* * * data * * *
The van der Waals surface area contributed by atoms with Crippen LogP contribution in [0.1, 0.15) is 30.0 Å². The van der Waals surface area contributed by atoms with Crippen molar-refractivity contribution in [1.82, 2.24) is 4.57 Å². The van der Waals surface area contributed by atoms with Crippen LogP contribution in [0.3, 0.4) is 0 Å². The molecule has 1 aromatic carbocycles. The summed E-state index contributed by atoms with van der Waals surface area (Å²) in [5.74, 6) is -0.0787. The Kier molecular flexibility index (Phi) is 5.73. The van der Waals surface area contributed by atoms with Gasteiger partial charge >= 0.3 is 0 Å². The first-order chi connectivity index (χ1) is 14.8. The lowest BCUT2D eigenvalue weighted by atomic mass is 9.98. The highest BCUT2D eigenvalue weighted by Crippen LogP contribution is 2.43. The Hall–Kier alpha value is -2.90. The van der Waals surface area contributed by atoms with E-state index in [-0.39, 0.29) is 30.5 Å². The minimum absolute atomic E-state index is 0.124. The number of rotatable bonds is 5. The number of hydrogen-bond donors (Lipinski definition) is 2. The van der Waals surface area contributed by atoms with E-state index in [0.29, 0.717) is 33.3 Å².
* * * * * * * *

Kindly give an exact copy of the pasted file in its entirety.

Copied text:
The van der Waals surface area contributed by atoms with Crippen LogP contribution in [0.1, 0.15) is 30.0 Å². The van der Waals surface area contributed by atoms with Crippen molar-refractivity contribution in [1.82, 2.24) is 4.57 Å². The van der Waals surface area contributed by atoms with Crippen LogP contribution in [0.3, 0.4) is 0 Å². The molecule has 1 aromatic carbocycles. The summed E-state index contributed by atoms with van der Waals surface area (Å²) in [5.74, 6) is -0.0787. The Kier molecular flexibility index (Phi) is 5.73. The van der Waals surface area contributed by atoms with Gasteiger partial charge >= 0.3 is 0 Å². The first-order chi connectivity index (χ1) is 14.8. The lowest BCUT2D eigenvalue weighted by atomic mass is 9.98. The highest BCUT2D eigenvalue weighted by Crippen LogP contribution is 2.43. The Hall–Kier alpha value is -2.90. The van der Waals surface area contributed by atoms with E-state index in [-0.39, 0.29) is 30.5 Å². The minimum absolute atomic E-state index is 0.124. The number of rotatable bonds is 5. The number of hydrogen-bond donors (Lipinski definition) is 2. The van der Waals surface area contributed by atoms with E-state index in [0.29, 0.717) is 33.3 Å².